The Centers for Disease Control and Prevention has recommended no gatherings of 50 people or more over the next eight weeks; and the White House on Monday said Americans should not congregate in groups of more than 10, while older Americans were asked to stay home.

In Florida, at least 79 polling sites were relocated, largely to keep them away from the at-risk population in assisted living centers. In Maricopa County, Arizona -- where 60% of the state's population is concentrated -- officials decided to close 80 polling locations in an effort to consolidate operations.

Arizona Republican Gov. Doug Ducey said election leaders were "working overtime to ensure that voting is safe." Secretary of State Katie Hobbs argued that the state needed to go forward with voting Tuesday, because the uncertainty would only increase in the coming months.

"There are thousands of workers in communities across the state that must continue the job of counting the ballots in the days following the election," Hobbs said. "The longer we wait, the more difficult and dangerous this will become."

This is a breaking story and will be updated.

The-CNN-Wire
™ & © 2020 Cable News Network, Inc., a WarnerMedia Company. All rights reserved.

Terre Haute
Partly Cloudy
70° wxIcon
Hi: 71° Lo: 44°
Feels Like: 70°
Robinson
Partly Cloudy
69° wxIcon
Hi: 72° Lo: 45°
Feels Like: 69°
Indianapolis
Partly Cloudy
70° wxIcon
Hi: 71° Lo: 45°
Feels Like: 70°
Rockville
Partly Cloudy
67° wxIcon
Hi: 70° Lo: 44°
Feels Like: 67°
Casey
Partly Cloudy
66° wxIcon
Hi: 67° Lo: 47°
Feels Like: 66°
Brazil
Partly Cloudy
70° wxIcon
Hi: 71° Lo: 44°
Feels Like: 70°
Marshall
Partly Cloudy
70° wxIcon
Hi: 70° Lo: 42°
Feels Like: 70°
Clouds move in today with showers possible this evening.
WTHI Planner
WTHI Temps
WTHI Radar

WTHI Events

 

Illinois Coronavirus Cases

(Widget updates once daily at 7 p.m. CT)

Cases: 1363409

Reported Deaths: 24725
CountyCasesDeaths
Cook54578510114
DuPage906281281
Will75577990
Lake67248988
Kane58414774
Winnebago33247475
Madison30525520
McHenry28604288
St. Clair27862514
Peoria23136315
Champaign20649145
Sangamon18762234
McLean18167179
Tazewell16959288
Rock Island14994317
Kankakee14193210
Kendall1306094
LaSalle12553243
Macon10762199
DeKalb9874119
Vermilion9653132
Adams8466123
Williamson7433130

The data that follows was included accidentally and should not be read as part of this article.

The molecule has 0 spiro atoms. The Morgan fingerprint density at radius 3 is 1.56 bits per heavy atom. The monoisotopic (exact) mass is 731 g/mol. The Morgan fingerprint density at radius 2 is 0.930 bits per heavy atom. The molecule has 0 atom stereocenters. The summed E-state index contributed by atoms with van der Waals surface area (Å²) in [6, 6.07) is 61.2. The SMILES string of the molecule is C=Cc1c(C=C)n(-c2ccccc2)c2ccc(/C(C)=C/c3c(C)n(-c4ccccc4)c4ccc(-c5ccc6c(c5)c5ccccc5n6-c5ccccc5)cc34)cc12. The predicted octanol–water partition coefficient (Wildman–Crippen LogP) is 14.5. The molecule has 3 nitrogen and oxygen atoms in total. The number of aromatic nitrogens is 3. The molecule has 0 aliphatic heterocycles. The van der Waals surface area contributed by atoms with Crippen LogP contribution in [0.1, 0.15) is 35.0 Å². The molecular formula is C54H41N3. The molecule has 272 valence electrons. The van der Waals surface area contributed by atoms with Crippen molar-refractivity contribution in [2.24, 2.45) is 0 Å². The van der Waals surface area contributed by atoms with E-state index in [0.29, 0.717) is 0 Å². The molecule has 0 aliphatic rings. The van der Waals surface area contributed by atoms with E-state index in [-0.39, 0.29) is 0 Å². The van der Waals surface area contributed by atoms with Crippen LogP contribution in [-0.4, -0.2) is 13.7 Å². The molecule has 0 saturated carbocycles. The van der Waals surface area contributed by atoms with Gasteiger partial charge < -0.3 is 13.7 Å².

Whiteside7165172
Boone670773
Ogle611481
Grundy589375
Clinton576090
Coles568795
Knox5565145
Jackson502764
Henry498167
Livingston482585
Stephenson475983
Woodford475176
Effingham472972
Macoupin470282
Marion4472115
Franklin445075
Monroe435793
Jefferson4296120
Lee416952
Randolph413184
Fulton392756
Morgan390382
Logan388058
Bureau372082
Montgomery372074
Christian366773
Perry317560
Fayette317455
Iroquois302266
McDonough285647
Jersey268950
Douglas258835
Saline256454
Lawrence240525
Shelby229837
Union226040
Crawford212026
Bond205024
Cass199225
Jo Daviess181524
Clark179833
Warren179846
Pike179152
Ford178647
Wayne177553
Hancock176032
Carroll175436
Richland175040
Edgar170440
White169726
Washington164525
Moultrie161028
De Witt151324
Mason151045
Piatt149814
Clay148143
Mercer147033
Johnson144415
Greene143733
Wabash134512
Massac134340
Cumberland129019
Menard123612
Jasper115018
Marshall107318
Hamilton83315
Schuyler7587
Brown7066
Pulaski6877
Stark63823
Edwards57112
Henderson52514
Calhoun5182
Putnam4823
Scott4791
Alexander46811
Gallatin4584
Hardin38612
Pope3224
Out of IL40
Unassigned02356

Indiana Coronavirus Cases

(Widget updates once daily at 8 p.m. ET)

Cases: 733591

Reported Deaths: 13466
CountyCasesDeaths
Marion1003871748
Lake54020975
Allen40829679
St. Joseph35898552
Hamilton35735408
Elkhart28745442
Tippecanoe22432219
Vanderburgh22342397
Porter18871310
Johnson18028381
Hendricks17283315
Clark13015191
Madison12725339
Vigo12482248
LaPorte12011214
Monroe11928170
Delaware10726187
Howard9959218
Kosciusko9451117
Hancock8325142
Bartholomew8085156
Warrick7792155
Floyd7677178
Grant7080174
Wayne7064199
Boone6722101
Morgan6596139
Dubois6162117
Marshall6083112
Cass5839105
Dearborn582178
Henry5767104
Noble563684
Jackson502773
Shelby493696
Lawrence4571120
Harrison436372
Gibson436292
DeKalb429685
Clinton428153
Montgomery425389
Whitley397439
Huntington393380
Steuben390057
Miami382668
Knox372690
Jasper370148
Putnam362360
Wabash354980
Adams341955
Ripley340270
Jefferson331581
White315654
Daviess298299
Wells291981
Decatur285692
Fayette281662
Greene280085
Posey271933
LaGrange268370
Scott267254
Clay260647
Washington241832
Randolph241481
Spencer232631
Jennings230649
Starke217854
Fountain213246
Sullivan212142
Owen202156
Jay196730
Fulton195640
Carroll189620
Orange184154
Perry184037
Rush173725
Vermillion169743
Franklin168435
Tipton163045
Parke146616
Blackford135132
Pike135134
Pulaski117145
Newton108334
Brown102641
Crawford101315
Benton99014
Martin89515
Warren82415
Switzerland7938
Union71110
Ohio57111
Unassigned0417